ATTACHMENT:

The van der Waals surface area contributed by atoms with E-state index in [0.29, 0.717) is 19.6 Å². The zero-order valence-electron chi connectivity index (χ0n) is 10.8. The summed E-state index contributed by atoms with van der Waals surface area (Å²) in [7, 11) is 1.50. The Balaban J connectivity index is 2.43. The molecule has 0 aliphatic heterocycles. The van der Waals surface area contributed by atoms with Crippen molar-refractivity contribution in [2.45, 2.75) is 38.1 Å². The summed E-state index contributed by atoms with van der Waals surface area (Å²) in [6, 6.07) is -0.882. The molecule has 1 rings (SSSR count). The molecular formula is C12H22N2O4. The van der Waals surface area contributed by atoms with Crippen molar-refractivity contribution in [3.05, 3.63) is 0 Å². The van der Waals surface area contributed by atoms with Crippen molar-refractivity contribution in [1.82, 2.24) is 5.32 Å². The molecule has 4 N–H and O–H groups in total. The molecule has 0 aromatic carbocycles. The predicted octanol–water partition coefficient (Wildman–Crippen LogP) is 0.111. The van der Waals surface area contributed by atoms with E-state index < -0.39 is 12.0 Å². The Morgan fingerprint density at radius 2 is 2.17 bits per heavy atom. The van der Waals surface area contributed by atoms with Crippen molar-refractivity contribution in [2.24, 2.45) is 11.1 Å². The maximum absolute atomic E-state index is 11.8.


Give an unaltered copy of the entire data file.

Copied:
The van der Waals surface area contributed by atoms with E-state index in [0.29, 0.717) is 19.6 Å². The zero-order valence-electron chi connectivity index (χ0n) is 10.8. The summed E-state index contributed by atoms with van der Waals surface area (Å²) in [7, 11) is 1.50. The Balaban J connectivity index is 2.43. The molecule has 0 aliphatic heterocycles. The van der Waals surface area contributed by atoms with Crippen molar-refractivity contribution in [2.45, 2.75) is 38.1 Å². The summed E-state index contributed by atoms with van der Waals surface area (Å²) in [6, 6.07) is -0.882. The molecule has 1 rings (SSSR count). The molecular formula is C12H22N2O4. The van der Waals surface area contributed by atoms with Crippen molar-refractivity contribution in [3.05, 3.63) is 0 Å². The van der Waals surface area contributed by atoms with Crippen molar-refractivity contribution in [1.82, 2.24) is 5.32 Å². The molecule has 4 N–H and O–H groups in total. The molecule has 0 aromatic carbocycles. The predicted octanol–water partition coefficient (Wildman–Crippen LogP) is 0.111. The van der Waals surface area contributed by atoms with E-state index < -0.39 is 12.0 Å². The Morgan fingerprint density at radius 2 is 2.17 bits per heavy atom. The van der Waals surface area contributed by atoms with Crippen molar-refractivity contribution in [2.24, 2.45) is 11.1 Å². The maximum absolute atomic E-state index is 11.8.